We visit the RBMA alumnus in his hometown of Montréal as he prepares to release his debut album

October 3, 2017

It’s 2 PM on a Saturday afternoon in Montréal, and Lunice can’t find a parking spot. The DJ and producer is attempting to take us from his two-story apartment in Old Port to his studio – only a five-minute drive away, according to Google Maps – but the city’s downtown construction and traffic has other plans. As he navigates through the cobblestone alleyways and one-way streets, it quickly becomes clear that walking would have been the fastest route, but he’s unfazed by the congestion. With the satellite radio tuned to a jazz station playing Dizzy Gillespie, Ornette Coleman and his personal favourite, Miles Davis, the producer makes idle conversation with photographer Mathieu Fortin, a fellow Montréaler who’s worked with several LuckyMe artists.

25 minutes later, we pull around the Palais des Congrès’ rainbow glass facade, into an underground parking garage which appears to be near capacity. Nonplussed, the producer circles the building before finally navigating into a free space several levels down. After Fortin grabs a quick snap of him sitting in the driver’s seat, looking effortlessly cool and collected in a multi-paneled grey jacket and black ballcap, Lunice pulls out his phone to take a picture of the space’s number so that he won’t forget.

“If there’s one thing I know I have, 150 thousand percent, is patience,” he says later at the studio. Spend a few hours hanging out with the man born Lunice Fermin Pierre II, and you’ll quickly learn that this personality trait applies to all aspects of his life. Whether it be driving down De Maisonneuve Boulevard or crafting some of the most forward-thinking, hardest-hitting electronic beats to ever come out of Montréal, the producer maintains a Zen calm. Lately, the 29 year old has been looking into meditation to further focus his creative energy, which he’s done on tour but is yet to practice in an everyday setting. If patience is indeed a virtue, then Lunice might be one of modern music’s most virtuous artists.

I’m the kind of guy that just wants to find longevity with anything I do.

Hearing the producer describe his whirlwind last five years, you can’t fault him for wanting to hit the reset button. In 2012, he teamed up Glaswegian beatmaker Hudson Mohawke to form TNGHT, and the duo put out their eponymous debut EP on LuckyMe. Consisting of five blitzkrieg instrumentals, the release cemented the pair as the new torchbearers of trap, combining glass-shattering synth bursts, looped handclaps and thunderous 808s. Following up with redlined remixes of Waka Flocka Flame’s “Rooster On My Rari” and Kanye West’s “Mercy,” TNGHT would be festival circuit regulars for the next year, with West making an onstage appearance at a Brooklyn show. Another one-off by the duo, the horn-heavy “R U Ready,” became the warped backbone of Nina Simone-interpolating Yeezus highlight “Blood On The Leaves.”

Kanye West - Blood On the Leaves

Praised by everybody from Twin Peaks creator David Lynch to Lou Reed, the Auto-Tune-drenched, moshpit-instigating track was exactly the kind of career-defining placement that could be a double-edged sword for a young producer. While it flung open doors for the duo to high-profile collaborations with the likes of Lil Wayne, Nicki Minaj, Rick Ross and others, they were wary of being pigeonholed in the sound they had come to define. “I was well aware of how big TNGHT was starting to become and I was well aware of where I could go. And it was a choice at this point,” Lunice recalls. “It was either go full in and nurture the whole hype behind it, or go deeper and try to find longevity within it. I’m the kind of guy that just wants to find longevity with anything I do.”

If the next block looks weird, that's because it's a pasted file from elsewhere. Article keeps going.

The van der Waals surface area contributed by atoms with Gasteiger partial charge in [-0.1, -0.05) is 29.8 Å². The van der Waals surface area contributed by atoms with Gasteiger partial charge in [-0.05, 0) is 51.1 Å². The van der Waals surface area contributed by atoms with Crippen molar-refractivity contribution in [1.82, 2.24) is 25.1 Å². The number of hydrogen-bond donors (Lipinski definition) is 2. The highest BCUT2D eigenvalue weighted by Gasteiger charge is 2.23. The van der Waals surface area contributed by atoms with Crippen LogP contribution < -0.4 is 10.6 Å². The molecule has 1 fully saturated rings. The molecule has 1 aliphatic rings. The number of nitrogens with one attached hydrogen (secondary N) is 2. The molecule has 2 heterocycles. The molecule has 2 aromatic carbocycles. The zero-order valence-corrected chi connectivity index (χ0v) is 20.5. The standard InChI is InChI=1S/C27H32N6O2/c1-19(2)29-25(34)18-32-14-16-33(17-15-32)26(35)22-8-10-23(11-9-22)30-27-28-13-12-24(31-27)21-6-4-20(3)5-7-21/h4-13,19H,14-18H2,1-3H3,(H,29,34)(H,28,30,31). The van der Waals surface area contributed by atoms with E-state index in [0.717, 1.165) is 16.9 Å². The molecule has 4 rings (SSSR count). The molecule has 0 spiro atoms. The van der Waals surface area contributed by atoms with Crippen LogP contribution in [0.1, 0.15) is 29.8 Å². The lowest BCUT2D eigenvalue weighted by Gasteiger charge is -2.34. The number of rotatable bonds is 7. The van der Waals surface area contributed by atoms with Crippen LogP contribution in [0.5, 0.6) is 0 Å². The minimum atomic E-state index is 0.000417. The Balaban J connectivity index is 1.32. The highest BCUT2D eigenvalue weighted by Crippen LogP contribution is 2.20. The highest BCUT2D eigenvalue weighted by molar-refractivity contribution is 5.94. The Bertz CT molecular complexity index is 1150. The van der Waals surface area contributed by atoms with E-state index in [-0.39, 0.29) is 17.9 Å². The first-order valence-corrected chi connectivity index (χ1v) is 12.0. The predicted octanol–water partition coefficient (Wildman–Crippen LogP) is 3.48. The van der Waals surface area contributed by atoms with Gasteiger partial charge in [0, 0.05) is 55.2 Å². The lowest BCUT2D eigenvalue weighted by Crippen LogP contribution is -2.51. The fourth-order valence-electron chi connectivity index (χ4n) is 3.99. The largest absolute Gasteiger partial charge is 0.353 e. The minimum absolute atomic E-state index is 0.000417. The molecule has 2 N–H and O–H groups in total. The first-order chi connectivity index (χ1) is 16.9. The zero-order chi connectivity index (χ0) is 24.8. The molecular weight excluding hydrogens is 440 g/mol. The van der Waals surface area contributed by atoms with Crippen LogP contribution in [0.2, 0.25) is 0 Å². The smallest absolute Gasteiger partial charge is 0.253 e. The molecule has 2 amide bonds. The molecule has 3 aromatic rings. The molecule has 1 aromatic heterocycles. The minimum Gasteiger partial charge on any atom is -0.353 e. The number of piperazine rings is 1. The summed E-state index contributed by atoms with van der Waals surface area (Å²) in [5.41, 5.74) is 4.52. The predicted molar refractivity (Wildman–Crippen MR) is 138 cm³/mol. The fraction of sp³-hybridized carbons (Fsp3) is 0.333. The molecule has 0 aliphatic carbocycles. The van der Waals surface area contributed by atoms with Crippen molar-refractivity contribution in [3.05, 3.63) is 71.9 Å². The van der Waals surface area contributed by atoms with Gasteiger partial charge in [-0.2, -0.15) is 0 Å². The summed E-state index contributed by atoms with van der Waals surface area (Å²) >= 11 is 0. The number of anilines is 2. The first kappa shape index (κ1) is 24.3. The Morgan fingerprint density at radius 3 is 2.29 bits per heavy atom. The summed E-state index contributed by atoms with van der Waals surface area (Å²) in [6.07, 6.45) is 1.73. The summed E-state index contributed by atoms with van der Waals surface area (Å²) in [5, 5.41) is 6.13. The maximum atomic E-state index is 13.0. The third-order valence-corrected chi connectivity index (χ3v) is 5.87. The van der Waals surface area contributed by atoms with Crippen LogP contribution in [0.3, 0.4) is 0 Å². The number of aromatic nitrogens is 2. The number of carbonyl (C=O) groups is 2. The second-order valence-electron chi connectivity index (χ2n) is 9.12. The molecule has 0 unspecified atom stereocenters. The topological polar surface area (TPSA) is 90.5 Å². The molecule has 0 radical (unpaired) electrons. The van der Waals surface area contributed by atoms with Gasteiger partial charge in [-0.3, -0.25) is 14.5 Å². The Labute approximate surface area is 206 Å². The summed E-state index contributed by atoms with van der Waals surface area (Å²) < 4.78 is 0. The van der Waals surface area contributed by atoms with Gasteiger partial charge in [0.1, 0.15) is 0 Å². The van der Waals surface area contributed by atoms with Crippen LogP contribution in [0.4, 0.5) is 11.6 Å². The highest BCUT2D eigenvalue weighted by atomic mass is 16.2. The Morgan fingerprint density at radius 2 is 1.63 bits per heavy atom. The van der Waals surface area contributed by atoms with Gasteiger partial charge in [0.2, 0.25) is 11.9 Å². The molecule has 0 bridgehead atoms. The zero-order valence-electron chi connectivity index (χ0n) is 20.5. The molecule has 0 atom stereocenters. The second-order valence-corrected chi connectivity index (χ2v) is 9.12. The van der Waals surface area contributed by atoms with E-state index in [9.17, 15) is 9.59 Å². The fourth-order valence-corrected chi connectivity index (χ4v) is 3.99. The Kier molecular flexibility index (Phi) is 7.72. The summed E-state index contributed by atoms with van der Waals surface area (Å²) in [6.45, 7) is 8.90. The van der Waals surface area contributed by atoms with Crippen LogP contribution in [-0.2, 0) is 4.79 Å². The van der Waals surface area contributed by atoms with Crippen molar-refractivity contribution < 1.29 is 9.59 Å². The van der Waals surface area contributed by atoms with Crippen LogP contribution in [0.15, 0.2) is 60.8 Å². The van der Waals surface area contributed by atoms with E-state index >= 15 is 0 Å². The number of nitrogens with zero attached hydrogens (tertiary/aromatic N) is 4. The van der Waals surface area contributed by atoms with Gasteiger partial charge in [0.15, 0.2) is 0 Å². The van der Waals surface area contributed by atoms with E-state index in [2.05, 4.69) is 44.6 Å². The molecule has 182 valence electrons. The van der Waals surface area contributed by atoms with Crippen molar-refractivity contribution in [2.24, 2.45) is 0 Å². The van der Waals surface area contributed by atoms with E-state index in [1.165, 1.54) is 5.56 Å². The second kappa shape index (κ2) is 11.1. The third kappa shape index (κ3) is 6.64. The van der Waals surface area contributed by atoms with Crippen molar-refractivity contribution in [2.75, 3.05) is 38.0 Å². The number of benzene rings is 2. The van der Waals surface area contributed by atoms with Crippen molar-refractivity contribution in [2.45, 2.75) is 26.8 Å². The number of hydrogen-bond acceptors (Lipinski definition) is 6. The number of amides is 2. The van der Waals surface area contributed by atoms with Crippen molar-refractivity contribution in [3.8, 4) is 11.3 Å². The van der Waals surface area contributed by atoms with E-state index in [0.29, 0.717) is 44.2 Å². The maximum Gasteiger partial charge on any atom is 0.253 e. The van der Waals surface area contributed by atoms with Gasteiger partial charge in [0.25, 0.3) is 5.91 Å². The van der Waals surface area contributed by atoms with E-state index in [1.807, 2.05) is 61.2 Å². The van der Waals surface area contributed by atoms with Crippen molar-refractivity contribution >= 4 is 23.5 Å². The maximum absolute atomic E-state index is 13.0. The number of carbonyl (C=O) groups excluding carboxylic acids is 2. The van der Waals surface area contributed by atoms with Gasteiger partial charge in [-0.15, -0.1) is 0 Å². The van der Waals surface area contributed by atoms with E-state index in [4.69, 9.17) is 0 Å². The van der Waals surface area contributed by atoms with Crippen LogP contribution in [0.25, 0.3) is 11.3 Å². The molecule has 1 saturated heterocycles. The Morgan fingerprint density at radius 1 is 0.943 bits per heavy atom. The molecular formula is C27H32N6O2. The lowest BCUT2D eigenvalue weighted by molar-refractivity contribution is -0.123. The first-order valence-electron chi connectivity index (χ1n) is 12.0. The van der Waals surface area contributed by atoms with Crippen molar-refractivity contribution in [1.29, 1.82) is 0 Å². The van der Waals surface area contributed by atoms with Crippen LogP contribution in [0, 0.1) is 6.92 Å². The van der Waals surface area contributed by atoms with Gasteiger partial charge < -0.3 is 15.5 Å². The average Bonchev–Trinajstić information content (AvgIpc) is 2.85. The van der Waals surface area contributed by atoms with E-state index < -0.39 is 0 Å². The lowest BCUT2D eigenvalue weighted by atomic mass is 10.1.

Lunice’s first musical mentor was his older sister, who introduced him to ’90s pop and hip-hop including Missy Elliott, Timbaland and TLC, dragging him into her room to practice dance routines. At the time, he was drawing (“Drawing to me is one of the most non-biased things to do,” he says) and doing graffiti, frequenting a shop in Montréal’s Lachine neighbourhood. Its owners ran a yearly block party called Do It Jam, featuring rappers, DJs, breakdancers and graffiti artists, where a teenage Lunice fell in love with hip-hop culture. Inspired by veteran producer 9th Wonder, he started making beats using Fruity Loops and uploading them to MySpace, as well as homemade videos of him popping and locking to songs by Nosaj Thing, Mike Slott and others. After hooking up with local crew Turbo Crunk, he’d sign to LuckyMe for two EPs, 2010’s Stacker Upper and 2011’s One Hunned, and it was at Turbo Crunk where Lunice and Hudson Mohawke had first met.

Towards the end of 2013, TNGHT announced the project would be going on hiatus while both producers worked on their solo albums. For Lunice, that meant logging studio hours from Los Angeles to New Zealand to London, learning from non-artists and artists alike and, most importantly, taking the time to craft a wholly immersive project that captures the full circle of his journey. “I was basically for the last five years building a prototype,” he says. “You build a prototype, you use it everywhere, you get feedback from everybody and then you know it’s ready and you release it.” With CCCLX – 360 in Roman numerals – he set out to make a debut record showing not only where he’s been, but where he hopes to go.

When I’m making music, I’m thinking of different dance moves.

“When you clean and clear things out, you just tend to de-stress a lot more. The first step for me was making sure that my space was completely clean, and I love using aromatherapy,” Lunice states matter-of-factly. “I do it onstage too – I use incense as my intro. The first thing you get is a loop and a smell.” Like his plant-filled, diffuser-lined apartment, the producer’s brick-walled studio, with its white arched windows, is immaculately tidy. From the two keyboards surrounding a computer console and a handful of speakers, to the shelves neatly displaying various tchotchkes from his travels – including a Polaroid camera, a set of Russian nesting dolls and a retired brass thurible (he recently purchased a new one off Craigslist from a Montréal antiques collector) – the space is designed for maximum productivity.